Blended mixtures of ground granulated blastfurnace slag and Portland cement were used in making sustainable masonry mortars suitable for brick joints and for plastering, with Portland cement mortar as control. The testing programme included the determination of a relationship between the mortar flow value and mortar water demand for a wide range of mix compositions. The mortar tensile strength is not a very critical property due to the fact that brickwork mortar is not usually under tension when in service; however, this parameter was determined in the laboratory using a standard briquet towing/testing machine. Chemical durability of the control and blended mortar in aggressive sulfate-bearing exposure conditions was investigated. The relationship between compressive strength of the mortar cured in water and in sodium sulfate solution at room temperature (20?±?2°C) for from 3 to 120 days was established. The results demonstrated that after a prolonged period of exposure, significant strength and weight loss in the control mortar was observed. This phenomenon is explained, due to calcium hydroxide production as a consequence of Portland cement hydration, change in mortar morphology, inhibition of reaction species and the final disruption of the mortar matrix, resulting in loss of strength and weight at late age. The results obtained suggest that ground granulated blastfurnace slag can be incorporated into Portland cement for the development of sustainable and durable mortars in the UK.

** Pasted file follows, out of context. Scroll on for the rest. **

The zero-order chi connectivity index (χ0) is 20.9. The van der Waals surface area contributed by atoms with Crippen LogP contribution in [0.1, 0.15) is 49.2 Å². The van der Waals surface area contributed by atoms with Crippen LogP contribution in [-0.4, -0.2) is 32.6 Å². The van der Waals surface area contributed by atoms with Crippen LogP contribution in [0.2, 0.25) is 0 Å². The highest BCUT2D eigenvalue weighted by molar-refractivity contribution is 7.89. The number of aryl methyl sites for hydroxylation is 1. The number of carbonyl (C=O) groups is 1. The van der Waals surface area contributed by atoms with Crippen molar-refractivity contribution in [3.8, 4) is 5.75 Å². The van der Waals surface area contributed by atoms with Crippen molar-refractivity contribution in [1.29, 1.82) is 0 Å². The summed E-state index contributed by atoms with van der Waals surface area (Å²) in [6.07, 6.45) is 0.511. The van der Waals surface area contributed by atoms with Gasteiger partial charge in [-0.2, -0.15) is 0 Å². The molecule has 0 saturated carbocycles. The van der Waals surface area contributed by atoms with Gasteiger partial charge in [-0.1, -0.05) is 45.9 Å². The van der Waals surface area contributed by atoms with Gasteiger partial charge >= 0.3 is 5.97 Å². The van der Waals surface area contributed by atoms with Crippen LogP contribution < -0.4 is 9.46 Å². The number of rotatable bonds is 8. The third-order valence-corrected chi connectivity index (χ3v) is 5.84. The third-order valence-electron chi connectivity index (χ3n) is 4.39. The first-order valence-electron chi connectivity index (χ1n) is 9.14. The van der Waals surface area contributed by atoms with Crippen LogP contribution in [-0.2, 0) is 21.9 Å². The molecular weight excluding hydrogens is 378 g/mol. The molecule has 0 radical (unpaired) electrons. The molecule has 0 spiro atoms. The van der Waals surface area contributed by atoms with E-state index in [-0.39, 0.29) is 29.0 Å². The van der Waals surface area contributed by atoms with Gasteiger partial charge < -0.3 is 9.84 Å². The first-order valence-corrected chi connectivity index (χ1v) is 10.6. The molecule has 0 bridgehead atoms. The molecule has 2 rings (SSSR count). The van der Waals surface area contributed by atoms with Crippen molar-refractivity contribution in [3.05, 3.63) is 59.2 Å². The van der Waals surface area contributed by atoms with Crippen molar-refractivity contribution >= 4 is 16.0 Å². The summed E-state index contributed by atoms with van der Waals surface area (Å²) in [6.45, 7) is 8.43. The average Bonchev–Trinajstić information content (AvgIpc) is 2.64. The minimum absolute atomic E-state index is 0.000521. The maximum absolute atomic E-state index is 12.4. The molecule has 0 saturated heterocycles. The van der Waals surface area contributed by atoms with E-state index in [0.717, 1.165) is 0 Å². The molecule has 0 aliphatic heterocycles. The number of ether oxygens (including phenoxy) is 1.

|Pages (from-to)||87 - 96|
|Number of pages||9|
|Journal||Proceedings of the ICE - Construction Materials|
|Publication status||Published - 15 May 2010|
- brickwork and masonry
- strength and testing of materials